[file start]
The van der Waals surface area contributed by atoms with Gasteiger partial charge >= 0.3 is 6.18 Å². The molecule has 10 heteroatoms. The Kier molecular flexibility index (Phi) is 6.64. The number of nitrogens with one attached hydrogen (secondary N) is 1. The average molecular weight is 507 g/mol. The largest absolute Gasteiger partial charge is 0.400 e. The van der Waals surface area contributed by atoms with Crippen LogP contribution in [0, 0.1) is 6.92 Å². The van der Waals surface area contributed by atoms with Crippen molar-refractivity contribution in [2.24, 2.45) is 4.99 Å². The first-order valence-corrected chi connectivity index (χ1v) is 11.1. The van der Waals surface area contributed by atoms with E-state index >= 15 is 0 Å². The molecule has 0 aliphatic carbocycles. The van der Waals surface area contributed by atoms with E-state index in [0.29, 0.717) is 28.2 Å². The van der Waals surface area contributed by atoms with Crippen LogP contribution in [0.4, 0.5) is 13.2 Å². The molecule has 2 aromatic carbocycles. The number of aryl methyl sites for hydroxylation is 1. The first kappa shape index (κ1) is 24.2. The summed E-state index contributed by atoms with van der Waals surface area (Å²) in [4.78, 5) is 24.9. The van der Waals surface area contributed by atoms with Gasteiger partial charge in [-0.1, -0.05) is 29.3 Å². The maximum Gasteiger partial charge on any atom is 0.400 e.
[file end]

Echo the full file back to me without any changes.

The van der Waals surface area contributed by atoms with Gasteiger partial charge >= 0.3 is 6.18 Å². The molecule has 10 heteroatoms. The Kier molecular flexibility index (Phi) is 6.64. The number of nitrogens with one attached hydrogen (secondary N) is 1. The average molecular weight is 507 g/mol. The largest absolute Gasteiger partial charge is 0.400 e. The van der Waals surface area contributed by atoms with Crippen LogP contribution in [0, 0.1) is 6.92 Å². The van der Waals surface area contributed by atoms with Crippen molar-refractivity contribution in [2.24, 2.45) is 4.99 Å². The first-order valence-corrected chi connectivity index (χ1v) is 11.1. The van der Waals surface area contributed by atoms with E-state index >= 15 is 0 Å². The molecule has 0 aliphatic carbocycles. The van der Waals surface area contributed by atoms with E-state index in [0.29, 0.717) is 28.2 Å². The van der Waals surface area contributed by atoms with Crippen LogP contribution in [0.4, 0.5) is 13.2 Å². The molecule has 2 aromatic carbocycles. The number of aryl methyl sites for hydroxylation is 1. The first kappa shape index (κ1) is 24.2. The summed E-state index contributed by atoms with van der Waals surface area (Å²) in [4.78, 5) is 24.9. The van der Waals surface area contributed by atoms with Gasteiger partial charge in [-0.1, -0.05) is 29.3 Å². The maximum Gasteiger partial charge on any atom is 0.400 e.